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Not that it is important for a film to say something grander, but removing out ‘the narrator’ or ‘the blind woman’ and stuffing the film with half a dozen side-character doesn’t do it any good. While the aforementioned characters in the original gave it a more philosophical edge, Looop Lapeta is a film that just casually shoe-horns its theme of acceptance into the narrative without giving it any ground to stand on.
While Franka Potente as Lola had 20 minutes to do the deed, Savi gets 80. This doesn’t just increase the run-time, it also overstretches its closely cut sequences into a film that is at least a half-hour longer. Omitting the two characters mentioned above from the film also completely zeros down its central loop phenomenon as redundant. So, instead of giving us something concrete, director Bhatia retorts to drawing parallels to Indian mythology that somehow falls flat.
After a point in the runtime, I started feeling anxious as to why took forever to get to the finale. So much so that I started reminiscing on the numerous product placements (One plus, Manforce, Goa’s infamous casino Deltin Royale) and the shooting locations that mostly includes the area around the entertainment society of Goa, (a wee nostalgic having spent a good chunk of the last month in 2021 there) instead of the movie and its many detours.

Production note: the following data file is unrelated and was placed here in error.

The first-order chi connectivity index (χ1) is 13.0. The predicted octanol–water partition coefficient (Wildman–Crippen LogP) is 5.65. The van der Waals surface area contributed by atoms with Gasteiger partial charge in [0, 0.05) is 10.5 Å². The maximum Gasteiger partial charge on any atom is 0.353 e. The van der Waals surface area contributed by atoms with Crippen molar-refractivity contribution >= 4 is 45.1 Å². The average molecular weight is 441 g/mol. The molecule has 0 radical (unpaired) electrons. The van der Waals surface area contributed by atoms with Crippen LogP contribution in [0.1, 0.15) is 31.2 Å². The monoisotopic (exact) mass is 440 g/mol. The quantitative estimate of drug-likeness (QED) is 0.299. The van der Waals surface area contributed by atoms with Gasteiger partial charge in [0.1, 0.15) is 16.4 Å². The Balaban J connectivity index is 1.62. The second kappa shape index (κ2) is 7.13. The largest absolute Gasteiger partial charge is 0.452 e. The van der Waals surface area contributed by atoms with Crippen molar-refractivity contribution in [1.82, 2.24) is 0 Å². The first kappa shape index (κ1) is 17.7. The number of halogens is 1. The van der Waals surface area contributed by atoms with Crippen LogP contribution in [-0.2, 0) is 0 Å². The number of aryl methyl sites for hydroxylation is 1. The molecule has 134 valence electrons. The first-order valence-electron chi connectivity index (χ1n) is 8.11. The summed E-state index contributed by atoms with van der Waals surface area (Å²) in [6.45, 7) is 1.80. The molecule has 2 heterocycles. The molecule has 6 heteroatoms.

It also doesn’t help that both Tapasee Pannu and Tahir Raj Bhasin’s characters are just bland. They have zero entertaining value and whenever they are both on the screen, the film seems dull and uninteresting. Not that they are bad actors per se, but that their characters feel like they were written for someone else entirely. The saving grace here comes in the form of Manik Papneja and Raghav Raj Kakker who play two dumbfounded brothers Appu and Pappu. The duo is trying to rob their father’s (played by Rajendra Chawla) jewelry shop, and are hilarious in each iteration of the loop. They are endearing and genuinely funny and have some of the best character moments in the entire runtime. Shreya Dhanwanthary also shines in a brief monolog that she delivers in her usual shrill, perfection of a voice.
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Props also go out to cinematographer Yash Khanna who swaps the original’s red and yellow with Green and Orange hues and moves his camera with the speed of light, and editor Priyank Prem Kumar who in spite of the usual inspirations and downfalls of the direction, cleverly cuts through to make the film more engaging then it actually is.
Looop Lapeta doesn’t have a dull moment, but it is a lowbrow time-loop comedy that has no method to its chaos. This is why, when the turkey finally comes out of the oven, the journey doesn’t feel like a good AA meeting that reaffirms your sobriety.